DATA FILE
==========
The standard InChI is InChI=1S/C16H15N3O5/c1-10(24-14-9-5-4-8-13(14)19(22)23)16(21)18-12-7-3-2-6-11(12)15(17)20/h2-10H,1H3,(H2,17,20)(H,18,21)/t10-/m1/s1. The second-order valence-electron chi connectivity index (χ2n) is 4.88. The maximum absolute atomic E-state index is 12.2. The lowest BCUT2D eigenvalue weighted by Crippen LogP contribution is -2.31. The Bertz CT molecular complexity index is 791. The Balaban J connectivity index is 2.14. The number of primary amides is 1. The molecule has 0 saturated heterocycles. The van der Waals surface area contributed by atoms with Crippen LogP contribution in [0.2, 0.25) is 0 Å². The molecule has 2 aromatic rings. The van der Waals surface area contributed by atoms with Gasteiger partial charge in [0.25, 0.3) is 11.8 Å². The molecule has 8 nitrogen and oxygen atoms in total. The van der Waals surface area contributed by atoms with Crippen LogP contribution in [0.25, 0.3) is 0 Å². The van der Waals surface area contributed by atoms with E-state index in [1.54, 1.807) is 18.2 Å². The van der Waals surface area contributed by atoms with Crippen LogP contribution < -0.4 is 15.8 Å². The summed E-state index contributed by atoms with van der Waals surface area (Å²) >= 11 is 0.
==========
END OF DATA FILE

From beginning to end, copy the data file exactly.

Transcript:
The standard InChI is InChI=1S/C16H15N3O5/c1-10(24-14-9-5-4-8-13(14)19(22)23)16(21)18-12-7-3-2-6-11(12)15(17)20/h2-10H,1H3,(H2,17,20)(H,18,21)/t10-/m1/s1. The second-order valence-electron chi connectivity index (χ2n) is 4.88. The maximum absolute atomic E-state index is 12.2. The lowest BCUT2D eigenvalue weighted by Crippen LogP contribution is -2.31. The Bertz CT molecular complexity index is 791. The Balaban J connectivity index is 2.14. The number of primary amides is 1. The molecule has 0 saturated heterocycles. The van der Waals surface area contributed by atoms with Crippen LogP contribution in [0.2, 0.25) is 0 Å². The molecule has 2 aromatic rings. The van der Waals surface area contributed by atoms with Gasteiger partial charge in [0.25, 0.3) is 11.8 Å². The molecule has 8 nitrogen and oxygen atoms in total. The van der Waals surface area contributed by atoms with Crippen LogP contribution in [0.25, 0.3) is 0 Å². The van der Waals surface area contributed by atoms with E-state index in [1.54, 1.807) is 18.2 Å². The van der Waals surface area contributed by atoms with Crippen LogP contribution < -0.4 is 15.8 Å². The summed E-state index contributed by atoms with van der Waals surface area (Å²) >= 11 is 0.